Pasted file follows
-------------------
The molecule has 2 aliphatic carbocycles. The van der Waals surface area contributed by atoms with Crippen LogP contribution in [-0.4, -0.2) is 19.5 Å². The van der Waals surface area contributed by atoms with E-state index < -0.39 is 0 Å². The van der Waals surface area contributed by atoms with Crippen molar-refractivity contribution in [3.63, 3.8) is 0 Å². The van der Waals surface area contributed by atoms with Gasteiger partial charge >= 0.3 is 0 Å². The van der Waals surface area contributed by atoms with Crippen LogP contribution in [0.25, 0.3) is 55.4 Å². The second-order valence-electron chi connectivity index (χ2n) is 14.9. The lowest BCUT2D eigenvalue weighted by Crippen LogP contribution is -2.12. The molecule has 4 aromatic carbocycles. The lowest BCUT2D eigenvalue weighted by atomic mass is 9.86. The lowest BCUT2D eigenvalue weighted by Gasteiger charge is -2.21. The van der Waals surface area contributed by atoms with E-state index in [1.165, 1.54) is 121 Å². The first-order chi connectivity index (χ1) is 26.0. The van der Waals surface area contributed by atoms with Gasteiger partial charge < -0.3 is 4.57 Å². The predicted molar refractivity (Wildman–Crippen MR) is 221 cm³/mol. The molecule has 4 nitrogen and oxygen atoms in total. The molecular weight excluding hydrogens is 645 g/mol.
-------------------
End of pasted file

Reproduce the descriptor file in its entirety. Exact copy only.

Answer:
The molecule has 2 aliphatic carbocycles. The van der Waals surface area contributed by atoms with Crippen LogP contribution in [-0.4, -0.2) is 19.5 Å². The van der Waals surface area contributed by atoms with E-state index < -0.39 is 0 Å². The van der Waals surface area contributed by atoms with Crippen molar-refractivity contribution in [3.63, 3.8) is 0 Å². The van der Waals surface area contributed by atoms with Gasteiger partial charge >= 0.3 is 0 Å². The van der Waals surface area contributed by atoms with Crippen LogP contribution in [0.25, 0.3) is 55.4 Å². The second-order valence-electron chi connectivity index (χ2n) is 14.9. The lowest BCUT2D eigenvalue weighted by Crippen LogP contribution is -2.12. The molecule has 4 aromatic carbocycles. The lowest BCUT2D eigenvalue weighted by atomic mass is 9.86. The lowest BCUT2D eigenvalue weighted by Gasteiger charge is -2.21. The van der Waals surface area contributed by atoms with E-state index in [1.165, 1.54) is 121 Å². The first-order chi connectivity index (χ1) is 26.0. The van der Waals surface area contributed by atoms with Gasteiger partial charge < -0.3 is 4.57 Å². The predicted molar refractivity (Wildman–Crippen MR) is 221 cm³/mol. The molecule has 4 nitrogen and oxygen atoms in total. The molecular weight excluding hydrogens is 645 g/mol.